Wednesday, October 27, 2010

Sixth Circuit Holds Teacher Has No First Amendment Right in Assignments

Shelley Evans-Marshall taught English and Creative Writing in high school, to ninth, eleventh and twelfth  graders.  She assigned Herman Hesse's Siddhartha.  She assigned Ray Bradbury's Fahrenheit 451 and to explore that book’s theme of government censorship, she developed an assignment based on the American Library Association's "banned books."0764513117

0764586505 Some parents protested about the book and assignment choices, the principal disapproved, and Ms. Evans-Marshall was terminated.

In its opinion the Sixth Circuit has rejected the teacher's First Amendment challenge.  Applying Garcetti v. Ceballos, the court found that the teacher could not "overcome Garcetti":    "When government employees speak “pursuant to their official duties,” Garcetti teaches that they are “not speaking as citizens for First Amendment purposes.”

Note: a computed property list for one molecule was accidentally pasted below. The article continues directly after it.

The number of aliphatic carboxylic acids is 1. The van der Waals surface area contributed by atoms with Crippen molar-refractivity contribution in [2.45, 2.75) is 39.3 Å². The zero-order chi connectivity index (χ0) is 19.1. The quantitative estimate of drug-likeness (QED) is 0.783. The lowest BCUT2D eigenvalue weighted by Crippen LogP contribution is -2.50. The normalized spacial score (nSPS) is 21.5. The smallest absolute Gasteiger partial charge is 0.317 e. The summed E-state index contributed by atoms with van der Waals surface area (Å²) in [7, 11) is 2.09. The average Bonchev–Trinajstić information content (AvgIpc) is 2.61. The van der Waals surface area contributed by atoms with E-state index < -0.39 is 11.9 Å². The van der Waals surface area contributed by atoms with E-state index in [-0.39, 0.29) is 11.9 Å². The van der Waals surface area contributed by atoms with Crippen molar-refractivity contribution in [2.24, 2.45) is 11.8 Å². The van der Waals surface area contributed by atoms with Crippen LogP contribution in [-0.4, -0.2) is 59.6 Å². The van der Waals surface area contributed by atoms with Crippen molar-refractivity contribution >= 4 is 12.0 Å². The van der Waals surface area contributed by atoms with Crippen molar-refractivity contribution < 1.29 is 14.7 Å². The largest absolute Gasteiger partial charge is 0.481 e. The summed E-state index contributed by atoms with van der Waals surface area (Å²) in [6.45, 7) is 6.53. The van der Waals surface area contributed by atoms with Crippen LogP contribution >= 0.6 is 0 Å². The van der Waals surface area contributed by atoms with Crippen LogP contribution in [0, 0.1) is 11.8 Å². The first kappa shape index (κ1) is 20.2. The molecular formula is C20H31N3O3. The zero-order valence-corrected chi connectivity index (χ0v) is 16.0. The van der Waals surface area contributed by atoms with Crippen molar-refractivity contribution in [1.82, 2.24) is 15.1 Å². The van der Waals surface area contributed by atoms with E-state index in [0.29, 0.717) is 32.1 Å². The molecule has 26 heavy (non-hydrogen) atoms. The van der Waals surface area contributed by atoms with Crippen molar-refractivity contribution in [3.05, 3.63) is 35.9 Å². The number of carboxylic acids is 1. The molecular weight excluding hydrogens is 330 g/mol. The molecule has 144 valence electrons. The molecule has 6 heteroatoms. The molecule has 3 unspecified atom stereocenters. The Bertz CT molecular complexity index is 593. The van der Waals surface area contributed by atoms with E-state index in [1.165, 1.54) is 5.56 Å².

The court emphasized how Garcetti controls rather than Pickering v. Board of Education:

When Pickering sent a letter to the local newspaper criticizing the school board, he said something that any citizen has a right to say, and he did it on his own time and in his own name, not on the school’s time or in its name. Yet when Evans-Marshall taught 9th grade English, she did something she was hired (and paid) to do, something she could not have done but for the Board’s decision to hire her as a public school teacher.

Opinion at 11.   As for any "academic freedom" argument, the panel opined that such a concept is limited to universities and does not extend to high schools.  Opinion at 16.


Books, First Amendment, Speech | Permalink

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